Book Review: Kiss Carlo

Kiss Carlo
Published By: Harper
Publication Date: June 20, 2017
Page Count: 544
Source: Kindly Provided by Publisher
Adult - Historical Fiction

I am a huge fan of Adriana Trigiani's work and while I adore spending time in Big Stone Gap, I prefer her historical fiction novels. I was excited to add this one to my reading list the moment I heard about it. You can always expect a character driven story with meticulous historical details, conflicts of the heart, and an Italian flare when you read a Trigiani novel. She never ceases to pull me into the time period she is writing about and I can visualize the characters as if they could walk off the page.

This novel is set in the late 40's after WWII has come to a close. The opening focuses on a small town in Italy that has faced numerous problems due to the war. This small Italian town will become intertwined with the town of Roseto in Pennsylvania as well as the life of Nicky Castone, the nephew of a working class Italian American family in Philadelphia that own a cab company. Nicky's parents died when he was young and as for long as he can remember his aunt and uncle have served as his parental figures. Nicky is an intriguing character who is struggling with finding his place in the world.

It was also interesting to see how various things such as socioeconomic status, race, and religion played out in this time period and neighborhood.

The beginning of the novel is a slow burn with a lot of background. It's important for understanding the setting and the character dynamics, but it can be overwhelming at times. I found that taking frequent breaks during the first half helped me stay motivated. I knew the second half pay off would be worth it and it so was.

Reading Kiss Carlo is like eating a strawberry napoleon - multilayered, complex, and immensely satisfying. I highly recommend this for fans of historical fiction or character driven novels. I am excited to reread this one when I have more time to linger over the prose and I am less stressed out by real life.


One Last Gripe: The beginning felt like a lot to wade through, but looking back, I know it was necessary to build the story.

Favorite Thing About This Book: Learning how all the pieces fit together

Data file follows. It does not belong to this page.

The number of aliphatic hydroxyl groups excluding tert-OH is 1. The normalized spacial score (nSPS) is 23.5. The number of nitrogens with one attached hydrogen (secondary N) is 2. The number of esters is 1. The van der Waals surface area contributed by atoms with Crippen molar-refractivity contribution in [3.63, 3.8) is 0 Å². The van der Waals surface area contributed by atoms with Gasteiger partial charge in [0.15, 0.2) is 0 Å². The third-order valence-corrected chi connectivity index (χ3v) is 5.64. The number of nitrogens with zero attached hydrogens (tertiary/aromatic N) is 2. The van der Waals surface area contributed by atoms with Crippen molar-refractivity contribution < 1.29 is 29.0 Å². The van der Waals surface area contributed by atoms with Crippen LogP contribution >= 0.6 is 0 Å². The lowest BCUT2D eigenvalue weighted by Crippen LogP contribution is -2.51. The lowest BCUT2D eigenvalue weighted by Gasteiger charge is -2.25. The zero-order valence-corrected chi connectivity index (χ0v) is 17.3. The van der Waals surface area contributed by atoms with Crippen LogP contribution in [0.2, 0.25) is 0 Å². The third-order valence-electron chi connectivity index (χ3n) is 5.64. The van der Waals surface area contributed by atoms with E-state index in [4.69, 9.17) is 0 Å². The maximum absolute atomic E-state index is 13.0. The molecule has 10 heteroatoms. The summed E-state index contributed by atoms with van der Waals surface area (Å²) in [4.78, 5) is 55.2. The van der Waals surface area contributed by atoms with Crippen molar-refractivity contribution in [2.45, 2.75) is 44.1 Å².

First Sentence: A cool breeze shook the old wind chimes on the balcony outside the ambassador's bedroom.

Favorite Character: Calla

Least Favorite Character: Dom Senior



Adriana Trigiani explores the vibrant, complex Italian-American experience in this dazzling novel that brings to life the golden years of post-war America—a celebration of ambition, risk, love, reinvention and one remarkable family with a secret, the Palazzinis

It’s 1949 in south Philadelphia. Diligent, hard-working and proud, the Palazzinis have built a solid life for themselves and their three sons. Now that World War II is over, their sons, each one a decorated veteran, have returned home to the family cab company, to rejoin their world as it was before they left. 

But their future and fortunes are forever changed by a telegram, and the nephew who delivers it. 

Nicky Castone has lived with the Palazzinis since he was orphaned as a boy. Doted on by his aunt, loved by his cousins and employed by his uncle, he, too, has returned, without a medal, to his room in the family’s basement and his job as a hack. 

While the boys were away, their father installed a Western Union Telegraph Office in the garage at the insistence of his wife, so she might be the first to hear of any news about her sons overseas. The telegrams are sent and received by the cab dispatcher Hortense Mooney, an African-American woman who has worked for the family for twernty years. In the early hours of an ordinary morning in 1949, the office receives a telegram bearing urgent news for the small Italian American village of Roseto, sixty miles northeast of the city. Hortense dispatches Nicky to make the long, pre-dawn drive to deliver the telegram.

When Nicky arrives in Roseto as the sun is rising, he has an epiphany—a revelation that will change the course of his life and the lives of the Palazzini family, Hortense Mooney, and the people of Roseto, including the despondent young widow Mamie Confalone, the beat cop Eddie Giaquinto, the town mayor Giorgio DeNegri, and his daughter Rosa. 

A captivating, multilayered novel about the power of family secrets, the triumph of true love over grief, and the courage to risk everything for the American dream, Italian style—Kiss Carlo is Adriana Trigiani at her inimitable best.

Comments

  1. I'm always looking for Big Stone Gap in her books!

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